A deck gun is a type of naval artillery mounted on the deck of a submarine. Most submarine deck guns were open, with or without a shield; however, a few larger submarines placed these guns in a turret.
The main deck gun was a dual-purpose weapon used to sink merchant shipping or shell shore targets, or defend the submarine on the surface from enemy aircraft and warships. Typically a crew of three operated the gun, while others were tasked with supplying ammunition. A small locker box held a few 'ready-use' rounds. With a well-drilled, experienced crew, the rate of fire of a deck gun could be 15 to 18 aimed shots per minute.
Some submarines also had additional deck guns like auto-cannons and machine guns for anti-aircraft defense.
While similar unenclosed guns are often found on surface warships as secondary or defensive armament (such as the US Navy's 5-inch (127 mm)/25 caliber gun which was removed from battleships to mount on submarines), the term "deck gun" normally refers only to such weapons when mounted on submarines.
The deck gun was introduced in all submarine forces prior to World War I. However, it came to the fore in the German navy, and proved its worth when U-boats needed to conserve torpedoes or attack enemy vessels straggling behind a convoy. Submarine captains often considered the deck gun as their main weapon, using much more expensive but not always accurate torpedoes only when necessary or advisable (as a deck gun necessarily revealed a submarine's position, whereas a torpedo could be used either under water or effectively at night). In addition, submarines carried many more gun rounds than torpedoes - ten or fewer during World War I, fired in spreads of multiple warheads to increase the likelihood of a successful hit.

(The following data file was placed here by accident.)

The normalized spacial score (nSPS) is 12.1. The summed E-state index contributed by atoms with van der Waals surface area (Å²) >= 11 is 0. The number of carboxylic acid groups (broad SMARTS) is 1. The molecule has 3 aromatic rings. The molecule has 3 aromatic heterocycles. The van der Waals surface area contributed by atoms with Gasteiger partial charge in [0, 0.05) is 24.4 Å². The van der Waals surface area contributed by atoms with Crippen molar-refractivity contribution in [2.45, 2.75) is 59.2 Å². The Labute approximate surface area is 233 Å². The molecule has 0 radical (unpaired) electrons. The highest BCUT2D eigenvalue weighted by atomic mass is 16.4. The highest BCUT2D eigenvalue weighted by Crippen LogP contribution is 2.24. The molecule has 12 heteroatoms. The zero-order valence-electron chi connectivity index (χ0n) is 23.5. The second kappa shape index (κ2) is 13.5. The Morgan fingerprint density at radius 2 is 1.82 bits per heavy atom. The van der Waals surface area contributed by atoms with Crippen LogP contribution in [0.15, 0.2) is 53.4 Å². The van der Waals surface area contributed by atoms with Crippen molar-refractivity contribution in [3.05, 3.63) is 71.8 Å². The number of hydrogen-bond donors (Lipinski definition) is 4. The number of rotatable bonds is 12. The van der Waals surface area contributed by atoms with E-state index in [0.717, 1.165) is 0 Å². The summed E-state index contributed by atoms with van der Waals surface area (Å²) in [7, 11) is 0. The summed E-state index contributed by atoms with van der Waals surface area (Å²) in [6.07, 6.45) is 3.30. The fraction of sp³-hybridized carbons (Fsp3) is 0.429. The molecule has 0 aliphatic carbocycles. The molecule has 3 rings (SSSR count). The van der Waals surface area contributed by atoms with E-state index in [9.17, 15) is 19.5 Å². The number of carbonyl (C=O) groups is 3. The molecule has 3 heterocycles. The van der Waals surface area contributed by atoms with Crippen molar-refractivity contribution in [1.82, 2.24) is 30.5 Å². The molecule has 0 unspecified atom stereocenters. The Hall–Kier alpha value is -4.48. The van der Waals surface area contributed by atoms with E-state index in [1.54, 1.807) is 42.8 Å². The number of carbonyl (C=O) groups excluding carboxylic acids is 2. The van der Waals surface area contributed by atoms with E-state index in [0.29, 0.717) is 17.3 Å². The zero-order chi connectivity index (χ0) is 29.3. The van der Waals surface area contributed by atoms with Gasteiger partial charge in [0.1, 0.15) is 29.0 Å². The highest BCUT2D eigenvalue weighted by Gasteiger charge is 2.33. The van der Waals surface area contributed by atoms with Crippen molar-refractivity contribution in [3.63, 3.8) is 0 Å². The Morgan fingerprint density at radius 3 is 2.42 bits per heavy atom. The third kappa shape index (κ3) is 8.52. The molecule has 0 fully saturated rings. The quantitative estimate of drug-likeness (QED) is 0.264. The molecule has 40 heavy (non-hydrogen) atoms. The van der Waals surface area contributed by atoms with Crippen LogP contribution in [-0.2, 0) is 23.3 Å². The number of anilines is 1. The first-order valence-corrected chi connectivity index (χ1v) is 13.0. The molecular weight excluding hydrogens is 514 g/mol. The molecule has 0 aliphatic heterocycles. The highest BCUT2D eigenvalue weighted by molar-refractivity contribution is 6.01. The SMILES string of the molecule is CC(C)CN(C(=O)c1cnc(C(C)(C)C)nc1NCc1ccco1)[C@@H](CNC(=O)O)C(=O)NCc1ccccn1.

An example of this approach was Lothar von Arnauld de la Perière, who used a deck gun or a dynamiting team on 171 of his 194 sinkings.
The Royal Navy tried an innovative approach in World War I with its three M-class submarines, which mounted a single 12 inch (305 mm)/40 caliber naval gun intended to be fired while the submarine was at periscope depth with the muzzle of the gun above water, principally in a shore bombardment role. This design was found unworkable in trials because the submarine was required to surface to reload the gun, and problems arose when variable amounts of water entered the barrel prior to firing.
The French submarine Surcouf was launched in 1929 with two 203mm/50 Modèle 1924 guns in a turret forward of the conning tower. These were the second largest guns carried by any submarine after the British HMS M1 during the Second World War. The London Naval Treaty of 1930 restricted submarine guns to a maximum of 155 mm (6.1 inches).